Easter eggs aren't just for Easter
|By DENISE ROSENAU|
Computer programmers, despite their reputation as quiet and reserved people, have quite the crazy sense of humor.
I found that many programs and web sites have all kinds of interesting little pranks and idiosyncrasies, called "Easter eggs."
"Easter eggs" are fun little program tidbits built into certain software programs and web sites. They are are more or less hidden unless you accidentally stumble upon them or are told by someone else who has stumbled upon them.
By pressing a set of keys in a certain order or combination, these Easter eggs appear before your eyes.
We use Quark XPress software here at the paper. All of our copy goes through a process to get ready for the paper, including a spell check.
On the Macintosh computers, the shortcut to doing a complete spell check is to hit the apple, option, shift, and "L" keys all at the same time.
If you accidentally hit the apple, option, shift, and "K" keys (which is easy to do, believe me) a laser gun-carrying alien will step out from the left side of the screen and "shoot" the open Quark document window, making it a rainbow color. It's pretty cool. It's also pretty noisy.
We've heard this noise (which sounds like a laser gun) more than once around here, and it has caused a moment or two of panic. It never hurts anything, but panic sets when your hard work just up and disappears.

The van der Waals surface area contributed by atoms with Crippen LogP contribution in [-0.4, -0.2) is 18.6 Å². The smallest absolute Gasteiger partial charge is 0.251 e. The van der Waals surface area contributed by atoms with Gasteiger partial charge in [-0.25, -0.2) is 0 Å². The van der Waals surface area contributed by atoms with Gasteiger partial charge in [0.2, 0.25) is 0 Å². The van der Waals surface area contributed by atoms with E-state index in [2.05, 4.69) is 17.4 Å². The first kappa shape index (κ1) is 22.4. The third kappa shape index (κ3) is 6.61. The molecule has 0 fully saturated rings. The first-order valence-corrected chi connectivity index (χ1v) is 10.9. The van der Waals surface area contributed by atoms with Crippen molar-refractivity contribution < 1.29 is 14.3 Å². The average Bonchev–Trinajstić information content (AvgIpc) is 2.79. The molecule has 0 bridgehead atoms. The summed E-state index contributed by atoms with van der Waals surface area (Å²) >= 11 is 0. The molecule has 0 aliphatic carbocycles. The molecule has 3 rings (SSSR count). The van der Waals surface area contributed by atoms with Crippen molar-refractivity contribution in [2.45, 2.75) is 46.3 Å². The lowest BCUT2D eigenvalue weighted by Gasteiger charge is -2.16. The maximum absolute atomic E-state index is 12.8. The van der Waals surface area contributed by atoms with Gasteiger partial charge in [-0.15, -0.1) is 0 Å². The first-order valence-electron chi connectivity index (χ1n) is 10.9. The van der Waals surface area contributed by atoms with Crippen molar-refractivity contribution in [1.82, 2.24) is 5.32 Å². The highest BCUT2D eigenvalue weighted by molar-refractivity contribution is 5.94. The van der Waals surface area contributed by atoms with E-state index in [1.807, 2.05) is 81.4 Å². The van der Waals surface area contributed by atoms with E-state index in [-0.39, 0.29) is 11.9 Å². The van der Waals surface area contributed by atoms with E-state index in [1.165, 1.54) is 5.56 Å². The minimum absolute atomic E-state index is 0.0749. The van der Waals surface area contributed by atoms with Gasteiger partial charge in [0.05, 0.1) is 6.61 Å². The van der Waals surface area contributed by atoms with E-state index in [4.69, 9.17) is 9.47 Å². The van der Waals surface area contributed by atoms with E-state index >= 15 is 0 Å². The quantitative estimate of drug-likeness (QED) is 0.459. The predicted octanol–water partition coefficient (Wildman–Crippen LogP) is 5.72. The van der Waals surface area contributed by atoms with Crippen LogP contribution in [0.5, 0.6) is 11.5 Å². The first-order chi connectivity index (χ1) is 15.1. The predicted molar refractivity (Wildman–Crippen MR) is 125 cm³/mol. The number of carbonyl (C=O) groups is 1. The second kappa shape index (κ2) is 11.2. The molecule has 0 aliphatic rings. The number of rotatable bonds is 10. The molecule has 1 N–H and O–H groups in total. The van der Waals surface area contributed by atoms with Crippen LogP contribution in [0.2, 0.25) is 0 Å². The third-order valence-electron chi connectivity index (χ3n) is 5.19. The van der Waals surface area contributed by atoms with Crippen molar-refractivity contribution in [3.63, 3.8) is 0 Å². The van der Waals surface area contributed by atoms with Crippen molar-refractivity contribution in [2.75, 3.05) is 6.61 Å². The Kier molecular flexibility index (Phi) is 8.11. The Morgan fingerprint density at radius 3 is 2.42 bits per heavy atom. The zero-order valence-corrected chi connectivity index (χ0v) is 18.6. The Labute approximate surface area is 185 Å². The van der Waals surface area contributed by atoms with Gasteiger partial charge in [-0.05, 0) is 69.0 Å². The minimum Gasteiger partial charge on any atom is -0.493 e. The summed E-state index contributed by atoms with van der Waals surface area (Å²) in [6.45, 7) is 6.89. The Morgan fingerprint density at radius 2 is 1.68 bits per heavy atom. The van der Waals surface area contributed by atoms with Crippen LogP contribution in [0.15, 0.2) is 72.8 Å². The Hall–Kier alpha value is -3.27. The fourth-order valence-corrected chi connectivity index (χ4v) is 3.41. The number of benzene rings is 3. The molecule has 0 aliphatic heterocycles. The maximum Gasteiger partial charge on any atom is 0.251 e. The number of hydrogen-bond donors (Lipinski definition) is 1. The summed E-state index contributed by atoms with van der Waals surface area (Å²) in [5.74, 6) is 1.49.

In certain versions of Microsoft Word, you can play a game of pinball, get a typing lesson, and make cute happy and sad faces.
To make a face in Word, click on the shift key, the semicolon key, and the 9 all at the same time. To make a different face, click on the shift key, the semicolon key, and the 0.
For a typing lesson in Word, open a new document and type =rand(200,99) and press enter. Then watch as your screen fills with characters.
Different web sites also offer different fun Easter eggs. My favorite search engine, Ask Jeeves, has quite a few.
This one is cool: go to www.ask.co.uk, and type in Why? Click on the "Ask!" button to the right. Then, click on "Ask!" again. The meaning of life will appear magically before you.
More often than not, these Easter eggs are discovered on accident, making you think that someone from "the other side" is communicating with you.
Computer people, although stereotypically mellow and serious, obviously have silly sides as much as the next people. I'm looking forward to the next "message from the dead" that I receive on my screen.
I just hope it doesn't delete my work!
Howard Lake-Waverly Herald & Winsted-Lester Prairie